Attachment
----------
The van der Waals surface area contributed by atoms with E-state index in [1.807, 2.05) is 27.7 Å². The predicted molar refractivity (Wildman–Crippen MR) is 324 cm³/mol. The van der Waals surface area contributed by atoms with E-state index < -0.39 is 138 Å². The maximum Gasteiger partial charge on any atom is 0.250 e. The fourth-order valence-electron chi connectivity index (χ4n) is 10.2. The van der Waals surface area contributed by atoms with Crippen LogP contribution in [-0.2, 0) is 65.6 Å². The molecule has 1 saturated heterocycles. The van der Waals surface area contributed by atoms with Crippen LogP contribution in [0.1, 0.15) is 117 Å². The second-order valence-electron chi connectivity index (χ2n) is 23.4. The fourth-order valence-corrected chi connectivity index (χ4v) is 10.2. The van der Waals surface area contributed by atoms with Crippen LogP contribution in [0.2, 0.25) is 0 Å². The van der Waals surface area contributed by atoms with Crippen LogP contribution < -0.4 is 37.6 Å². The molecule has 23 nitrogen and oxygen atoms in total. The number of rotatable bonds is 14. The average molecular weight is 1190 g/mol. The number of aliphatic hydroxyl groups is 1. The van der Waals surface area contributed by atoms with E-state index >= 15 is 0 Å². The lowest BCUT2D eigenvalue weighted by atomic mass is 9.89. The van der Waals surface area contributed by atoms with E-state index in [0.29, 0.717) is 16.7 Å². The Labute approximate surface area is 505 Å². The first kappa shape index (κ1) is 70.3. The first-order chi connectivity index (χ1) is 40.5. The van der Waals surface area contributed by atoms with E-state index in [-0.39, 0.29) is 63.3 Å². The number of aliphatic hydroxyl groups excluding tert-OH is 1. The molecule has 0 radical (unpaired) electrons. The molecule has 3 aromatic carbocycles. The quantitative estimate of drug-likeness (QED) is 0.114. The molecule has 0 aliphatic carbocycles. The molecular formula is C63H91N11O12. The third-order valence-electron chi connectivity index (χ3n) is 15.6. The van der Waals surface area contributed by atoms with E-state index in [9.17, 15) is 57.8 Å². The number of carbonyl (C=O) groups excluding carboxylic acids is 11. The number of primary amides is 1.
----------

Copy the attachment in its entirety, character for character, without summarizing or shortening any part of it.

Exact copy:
The van der Waals surface area contributed by atoms with E-state index in [1.807, 2.05) is 27.7 Å². The predicted molar refractivity (Wildman–Crippen MR) is 324 cm³/mol. The van der Waals surface area contributed by atoms with E-state index < -0.39 is 138 Å². The maximum Gasteiger partial charge on any atom is 0.250 e. The fourth-order valence-electron chi connectivity index (χ4n) is 10.2. The van der Waals surface area contributed by atoms with Crippen LogP contribution in [-0.2, 0) is 65.6 Å². The molecule has 1 saturated heterocycles. The van der Waals surface area contributed by atoms with Crippen LogP contribution in [0.1, 0.15) is 117 Å². The second-order valence-electron chi connectivity index (χ2n) is 23.4. The fourth-order valence-corrected chi connectivity index (χ4v) is 10.2. The van der Waals surface area contributed by atoms with Crippen LogP contribution in [0.2, 0.25) is 0 Å². The van der Waals surface area contributed by atoms with Crippen LogP contribution < -0.4 is 37.6 Å². The molecule has 23 nitrogen and oxygen atoms in total. The number of rotatable bonds is 14. The average molecular weight is 1190 g/mol. The number of aliphatic hydroxyl groups is 1. The van der Waals surface area contributed by atoms with E-state index >= 15 is 0 Å². The lowest BCUT2D eigenvalue weighted by atomic mass is 9.89. The van der Waals surface area contributed by atoms with E-state index in [0.29, 0.717) is 16.7 Å². The Labute approximate surface area is 505 Å². The first kappa shape index (κ1) is 70.3. The first-order chi connectivity index (χ1) is 40.5. The van der Waals surface area contributed by atoms with E-state index in [-0.39, 0.29) is 63.3 Å². The number of aliphatic hydroxyl groups excluding tert-OH is 1. The molecule has 0 radical (unpaired) electrons. The molecule has 3 aromatic carbocycles. The quantitative estimate of drug-likeness (QED) is 0.114. The molecule has 0 aliphatic carbocycles. The molecular formula is C63H91N11O12. The third-order valence-electron chi connectivity index (χ3n) is 15.6. The van der Waals surface area contributed by atoms with E-state index in [9.17, 15) is 57.8 Å². The number of carbonyl (C=O) groups excluding carboxylic acids is 11. The number of primary amides is 1.